|Year : 2013 | Volume
| Issue : 3 | Page : 256-263
Bereavement after the suicide of a significant other
Maurizio Pompili1, Amresh Shrivastava2, Gianluca Serafini1, Marco Innamorati1, Mariantonietta Milelli1, Denise Erbuto1, Federica Ricci1, Dorian A Lamis3, Paolo Scocco4, Mario Amore5, David Lester6, Paolo Girardi1
1 Department of Neurosciences, Mental Health and Sensory Functions, Suicide Prevention Center, Sant'Andrea Hospital, Sapienza University of Rome, Rome, Italy
2 Department of Psychiatry, University of Western Ontario London, Ontario, Canada
3 Emory University School of Medicine, Atlanta, Georgia, USA
4 Community Mental Health Centre, Padova, Italy
5 Department of Neuroscience, Rehabilitation, Ophthalmology, Genetics, Maternal and Child Health, Section of Psychiatry, University of Genoa, Genoa, Italy
6 The Richard Stockton College, Pomona, New Jersey, USA
Context: It is estimated that approximately one in four people know someone who has taken their own life and that one suicide death leaves six or more suicide survivors.
Aims: The aim of this paper was to review the literature regarding the association between suicide and bereavement, focusing also on the supportive and therapeutic resources available for survivors.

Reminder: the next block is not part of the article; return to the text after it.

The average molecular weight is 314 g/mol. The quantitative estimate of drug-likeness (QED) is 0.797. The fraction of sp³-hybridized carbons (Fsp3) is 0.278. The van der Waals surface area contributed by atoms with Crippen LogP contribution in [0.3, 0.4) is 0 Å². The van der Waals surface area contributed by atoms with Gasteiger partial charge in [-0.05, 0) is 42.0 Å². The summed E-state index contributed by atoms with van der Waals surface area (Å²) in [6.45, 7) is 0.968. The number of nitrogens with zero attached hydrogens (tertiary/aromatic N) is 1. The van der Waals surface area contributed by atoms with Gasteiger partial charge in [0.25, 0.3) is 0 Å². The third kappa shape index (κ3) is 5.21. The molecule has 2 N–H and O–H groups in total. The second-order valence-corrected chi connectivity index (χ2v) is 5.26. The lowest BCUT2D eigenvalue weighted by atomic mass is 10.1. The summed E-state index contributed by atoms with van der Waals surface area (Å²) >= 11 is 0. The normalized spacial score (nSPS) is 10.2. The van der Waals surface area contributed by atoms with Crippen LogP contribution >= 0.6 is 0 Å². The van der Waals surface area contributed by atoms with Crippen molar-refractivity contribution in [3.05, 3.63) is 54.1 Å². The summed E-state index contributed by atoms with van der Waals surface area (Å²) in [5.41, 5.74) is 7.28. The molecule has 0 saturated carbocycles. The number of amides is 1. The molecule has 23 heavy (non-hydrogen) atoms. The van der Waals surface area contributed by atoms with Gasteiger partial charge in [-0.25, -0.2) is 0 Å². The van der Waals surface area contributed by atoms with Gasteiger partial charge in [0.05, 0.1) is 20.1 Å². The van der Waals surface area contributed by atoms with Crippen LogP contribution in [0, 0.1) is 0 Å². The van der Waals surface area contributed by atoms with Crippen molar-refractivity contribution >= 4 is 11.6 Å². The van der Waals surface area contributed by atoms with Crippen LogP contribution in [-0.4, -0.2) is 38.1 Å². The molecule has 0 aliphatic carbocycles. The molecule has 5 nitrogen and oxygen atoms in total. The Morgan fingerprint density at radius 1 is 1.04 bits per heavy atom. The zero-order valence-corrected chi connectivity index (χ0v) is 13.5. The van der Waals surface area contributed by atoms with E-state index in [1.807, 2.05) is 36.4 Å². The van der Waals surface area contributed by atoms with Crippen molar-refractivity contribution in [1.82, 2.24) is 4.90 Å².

Materials and Methods: Careful MedLine and PsycINFO searches for the period 1980-2013.
Results: The review of the literature indicates that emotional turmoil in suicide survivors may last a long time and, in some cases, may end with their own suicide.
Conclusion: Future research should evaluate the efficacy of professional treatments and of support groups targeting suicide survivors.
Practice Implications: It is crucial to understand the bereavement process after the suicide of a significant other in order to provide proper care, reduce stigma, and improve the outcomes of related psychiatric conditions.
Department of Psychiatry, Sant'Andrea Hospital, Sapienza University of Rome, 1035 Via di Grottarossa, Rome-00189
Source of Support: None, Conflict of Interest: None
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